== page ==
Maria Pettersson, a Swedish-born, Europe-based pilot who’s not only risen through the ranks regardless of her gender, but has also cultivated a prominent social media presence through her work and travels. Here, Maria talks about the process of becoming a pilot, the best and worst parts of her job and her burgeoning social media presence.
I wanted to be a vet when I was young. Until I realised that I couldn’t save every animal. Then I wanted to be a pop star, but I’m not very good at singing, so I’m glad I became a pilot.
My first job was selling hot dogs… It was at a local car bingo kiosk when I was about 12. Since then I’ve worked as a teacher, a waitress, crew coordinator and now, obviously, a pilot. As long as you work hard and show interest in what you’re doing you’ll stand out in any job.
I started studying psychology at university but soon realised it wasn’t for me… I’ve taken a course in environmental science and that really interested me – it’s a field I’d like to learn more about. In Europe you don’t have to have a university degree to start your pilot training, however, that might differ from other parts of the world.
I wanted to be a pilot because… I’ve always loved travel and I wanted to go into a profession that would let me carry on travelling. To become a pilot, you have to do a lot of pilot training. It takes about a year and a half to two years if you do it full-time. I did my training in Sweden. It was very expensive – to get your licenses in Europe costs between €60k – €80k. And that was in 2010 when I did my training, so that price is probably even higher today.
The proudest moment in my career was getting that call… I was so proud when they called me back after my pilot interview and told me that I’d passed. I never had a ‘Plan B’ career – I don’t work with Plan Bs. I set my mind to something and I make sure I do everything I can to get it done.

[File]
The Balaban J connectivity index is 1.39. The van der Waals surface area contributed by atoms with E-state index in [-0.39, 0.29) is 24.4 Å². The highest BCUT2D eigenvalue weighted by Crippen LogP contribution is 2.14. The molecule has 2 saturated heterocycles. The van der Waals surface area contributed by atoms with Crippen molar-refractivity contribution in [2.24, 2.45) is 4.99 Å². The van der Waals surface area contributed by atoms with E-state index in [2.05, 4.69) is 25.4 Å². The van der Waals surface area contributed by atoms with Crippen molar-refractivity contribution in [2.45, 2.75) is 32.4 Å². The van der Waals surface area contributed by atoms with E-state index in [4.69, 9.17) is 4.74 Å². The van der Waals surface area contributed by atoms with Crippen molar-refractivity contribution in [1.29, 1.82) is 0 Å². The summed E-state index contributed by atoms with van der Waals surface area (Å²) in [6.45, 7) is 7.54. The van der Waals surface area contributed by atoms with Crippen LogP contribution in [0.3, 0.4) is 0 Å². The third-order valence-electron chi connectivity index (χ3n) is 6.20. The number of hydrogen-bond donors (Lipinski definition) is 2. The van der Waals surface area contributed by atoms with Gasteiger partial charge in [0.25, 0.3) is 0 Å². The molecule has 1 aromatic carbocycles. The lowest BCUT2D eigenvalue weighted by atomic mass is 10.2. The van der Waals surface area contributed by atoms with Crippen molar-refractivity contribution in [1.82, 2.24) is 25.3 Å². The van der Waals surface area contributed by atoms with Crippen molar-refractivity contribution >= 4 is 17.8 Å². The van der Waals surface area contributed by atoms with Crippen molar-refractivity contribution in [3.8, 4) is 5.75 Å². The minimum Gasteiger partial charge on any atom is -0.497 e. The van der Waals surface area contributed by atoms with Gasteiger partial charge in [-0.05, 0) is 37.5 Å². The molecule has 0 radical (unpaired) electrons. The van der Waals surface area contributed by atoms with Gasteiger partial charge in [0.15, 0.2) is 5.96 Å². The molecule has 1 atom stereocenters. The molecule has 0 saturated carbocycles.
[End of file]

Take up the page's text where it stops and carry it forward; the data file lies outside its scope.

The biggest obstacle in my career came after I finished my pilot training… It was a very difficult time, applying to what felt like every airline in the world without hearing anything back. To keep motivation during those times was hard.
A day for me starts at 3.30am… If I’m flying. I wash my face, have a shower and do my morning stretch routine. If time allows, I also like to get 15 minutes of meditation in, but unfortunately, I don’t always have time for that. I drink a lot of water and a coffee before I head to the airport. I normally eat some fruit before we head to the airplane, after our morning briefing with the flight attendants. Then I usually have a proper breakfast on the plane once we have reached cruising flight level.
On the plane, there’s no room for errors… We learn from mistakes all the time, but I’ve never made any mistakes on the plane that have affected the safety of the passengers. But, of course, sometimes you don’t land as smoothly as you’d like, and you learn from that to do a better job next time. I fly with a different crew all the time. Who you fly with depends on where your base is and how big it is. I’m based in London, and it’s rare to fly with the same Captain and flight attendants twice. My regular flight route takes me to Europe and some parts of North Africa, mostly.
I’ve never faced prejudice as a female pilot… Perhaps surprisingly, I’ve never felt that I’ve been treated differently by or to my male colleagues. If anything, it has all been rather positive – most passengers seem happy when they find out there’s a female pilot up front. When I was based in Sicily, passengers would stick their head into flight deck and say ‘complimente’ which means something like ‘my compliments to you’.